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The state of intermodal

How shipping via rail is changing the transportation industry

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Amid mounting disruptions to the transportation industry, now is the time to build relationships with strategic intermodal carriers

The railway freight industry has come a long way since the 1800s when horses pulled train cars and few were using words like “network” and “efficiency” to describe the advancement in the movement of goods. Today, the U.S. rail network is a well-oiled machine used to cost-effectively move more than 40 tons of freight – and counting – for every person in the country.

For companies that seek reliable and predictable service at competitive pricing, integrating intermodal into their transportation strategy can be a cost-effective decision.

What is intermodal transportation?

Intermodal transportation is the movement of freight by combination of rail and road, typically in 53' shipping containers. This transportation method provides a consistent experience with over-the-road truck transportation. With North America’s comprehensive railway freight network, intermodal makes shipments throughout North America a smart move.

It’s vital, however, that shippers work with established, reputable intermodal carriers. Doing so ensures they are receiving the best overall value and expertise to quickly overcome supply chain disruptions.

When considering a strategic intermodal transportation strategy, it’s important to consider recent and possible future disruptions to the market, including, but not limited to:

  • Inefficiencies from railway conversions to precision scheduled railroading (PSR).
  • Fluctuating accessibility and reliability of intermodal transportation equipment like shipping containers and shipping chassis.
  • Ongoing and increasing shortage of truck drivers in the transportation industry and the looming challenge for using owner-operators or third-party drivers.
  • Impending and continuing industry regulatory changes, such as the new electronic logging device (ELD) mandate final compliance deadline, the Drug and Alcohol Clearinghouse and Assembly Bill 5.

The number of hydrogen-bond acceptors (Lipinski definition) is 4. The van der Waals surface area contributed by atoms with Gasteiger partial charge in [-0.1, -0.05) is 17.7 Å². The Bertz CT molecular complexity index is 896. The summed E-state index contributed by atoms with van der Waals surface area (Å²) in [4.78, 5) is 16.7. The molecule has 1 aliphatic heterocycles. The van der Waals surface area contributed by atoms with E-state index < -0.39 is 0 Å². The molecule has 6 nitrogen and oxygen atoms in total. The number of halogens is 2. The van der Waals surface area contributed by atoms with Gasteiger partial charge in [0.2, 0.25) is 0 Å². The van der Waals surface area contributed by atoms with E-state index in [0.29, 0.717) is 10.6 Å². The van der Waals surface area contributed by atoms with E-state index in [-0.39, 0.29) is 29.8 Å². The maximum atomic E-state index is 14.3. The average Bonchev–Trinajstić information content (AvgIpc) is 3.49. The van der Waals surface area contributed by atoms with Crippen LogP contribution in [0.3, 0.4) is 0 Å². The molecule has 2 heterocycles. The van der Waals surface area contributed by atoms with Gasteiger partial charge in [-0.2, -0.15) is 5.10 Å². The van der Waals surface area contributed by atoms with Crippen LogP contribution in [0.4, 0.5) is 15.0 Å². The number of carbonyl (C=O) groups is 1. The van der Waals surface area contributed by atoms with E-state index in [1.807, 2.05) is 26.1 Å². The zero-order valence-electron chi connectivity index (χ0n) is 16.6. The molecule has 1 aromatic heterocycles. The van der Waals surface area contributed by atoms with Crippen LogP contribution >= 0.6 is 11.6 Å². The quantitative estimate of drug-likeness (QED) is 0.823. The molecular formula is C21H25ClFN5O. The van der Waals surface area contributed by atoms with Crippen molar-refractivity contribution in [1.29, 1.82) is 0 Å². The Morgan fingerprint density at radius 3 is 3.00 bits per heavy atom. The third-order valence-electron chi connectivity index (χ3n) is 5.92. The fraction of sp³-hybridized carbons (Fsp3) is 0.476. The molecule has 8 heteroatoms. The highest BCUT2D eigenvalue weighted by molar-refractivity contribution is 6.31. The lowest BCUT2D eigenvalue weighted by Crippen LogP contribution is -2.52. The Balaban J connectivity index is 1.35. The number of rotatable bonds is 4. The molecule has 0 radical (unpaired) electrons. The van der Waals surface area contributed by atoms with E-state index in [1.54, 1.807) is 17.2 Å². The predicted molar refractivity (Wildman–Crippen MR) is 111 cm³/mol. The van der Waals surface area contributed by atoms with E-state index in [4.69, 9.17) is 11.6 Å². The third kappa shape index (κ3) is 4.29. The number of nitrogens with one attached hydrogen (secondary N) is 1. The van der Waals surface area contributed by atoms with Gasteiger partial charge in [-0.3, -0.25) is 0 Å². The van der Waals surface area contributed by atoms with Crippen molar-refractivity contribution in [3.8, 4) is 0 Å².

• Failing long-term spot market strategies for pricing loads.

What is precision scheduled railroading (PSR)?

Despite common belief, railway freight networks are not set in stone – they’re malleable. With the growth in demand for transporting goods faster and more efficiently, rail companies have sought ways to optimize their networks and operations.

One way to do that is by implementing precision scheduled railroading (PSR). What is PSR? PSR is a rail improvement strategy that transports the same amount of freight with fewer rail cars and locomotives, while using a scheduled direct line of transport across a network.

Conventional rail shipments leave once the train is full, which can add to delayed delivery times for shippers. The PSR system model is more similar to experiences in an airport: The train leaves at the time scheduled whether freight is there or not.

The goals of using departure schedules and directly routed deliveries are to enable longer trains, faster speeds and less dwell time in terminals – to the ultimate benefit of the shipper moving its freight via intermodal.

In 2018, CSX rail company went through a conversion to PSR. In doing so, it removed ramps that had little volume and eliminated some lanes that shippers were relying on to move their freight. The conversion ultimately enabled a streamlined network with increased reliability and cost-effectiveness for shippers using CSX. However, it also caused major headaches for shippers during the transition period.

Elimination of lanes and increased dray length of haul ultimately reduced equipment and workforce needs (10%–12% in first year) and led to a streamlined transportation network.

Norfolk Southern and Union Pacific railroads have announced plans to follow CSX in the implementation of PSR, which will prove to be a significant challenge for shippers using their networks.

Shippers using railroads that will soon implement precision scheduled railroading can expect to experience uncertainty and disruption in their supply chain for some time, with possible consequences such as:

  • Ramp closures that may drastically alter existing shipper networks.
  • Poor service resulting from scheduling complexity of an upended network.
  • · Increased costs from loads converting to competitive networks or to truck from intermodal during transition periods.

Despite the initial disruption the PSR system can produce, it has resulted in positive outcomes for shippers ranging from improved service to increased on-time delivery and reliability of railway freight.